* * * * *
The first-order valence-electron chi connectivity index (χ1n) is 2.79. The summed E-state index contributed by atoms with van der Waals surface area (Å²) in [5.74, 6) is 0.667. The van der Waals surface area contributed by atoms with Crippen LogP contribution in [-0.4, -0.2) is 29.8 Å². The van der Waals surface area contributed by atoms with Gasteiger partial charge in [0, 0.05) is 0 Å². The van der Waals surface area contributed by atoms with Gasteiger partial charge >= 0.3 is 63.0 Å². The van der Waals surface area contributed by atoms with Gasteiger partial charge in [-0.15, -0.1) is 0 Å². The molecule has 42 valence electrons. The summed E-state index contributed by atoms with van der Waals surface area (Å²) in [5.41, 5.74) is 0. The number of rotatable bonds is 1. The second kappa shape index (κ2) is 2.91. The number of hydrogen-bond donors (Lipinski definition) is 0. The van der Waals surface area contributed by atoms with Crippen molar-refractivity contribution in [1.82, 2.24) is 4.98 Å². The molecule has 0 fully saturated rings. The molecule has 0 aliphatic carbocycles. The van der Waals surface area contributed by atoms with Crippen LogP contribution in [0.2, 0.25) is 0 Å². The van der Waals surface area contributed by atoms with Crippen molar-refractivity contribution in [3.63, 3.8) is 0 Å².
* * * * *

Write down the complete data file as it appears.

The first-order valence-electron chi connectivity index (χ1n) is 2.79. The summed E-state index contributed by atoms with van der Waals surface area (Å²) in [5.74, 6) is 0.667. The van der Waals surface area contributed by atoms with Crippen LogP contribution in [-0.4, -0.2) is 29.8 Å². The van der Waals surface area contributed by atoms with Gasteiger partial charge in [0, 0.05) is 0 Å². The van der Waals surface area contributed by atoms with Gasteiger partial charge >= 0.3 is 63.0 Å². The van der Waals surface area contributed by atoms with Gasteiger partial charge in [-0.15, -0.1) is 0 Å². The molecule has 42 valence electrons. The summed E-state index contributed by atoms with van der Waals surface area (Å²) in [5.41, 5.74) is 0. The number of rotatable bonds is 1. The second kappa shape index (κ2) is 2.91. The number of hydrogen-bond donors (Lipinski definition) is 0. The van der Waals surface area contributed by atoms with Crippen molar-refractivity contribution in [1.82, 2.24) is 4.98 Å². The molecule has 0 fully saturated rings. The molecule has 0 aliphatic carbocycles. The van der Waals surface area contributed by atoms with Crippen LogP contribution in [0.2, 0.25) is 0 Å². The van der Waals surface area contributed by atoms with Crippen molar-refractivity contribution in [3.63, 3.8) is 0 Å².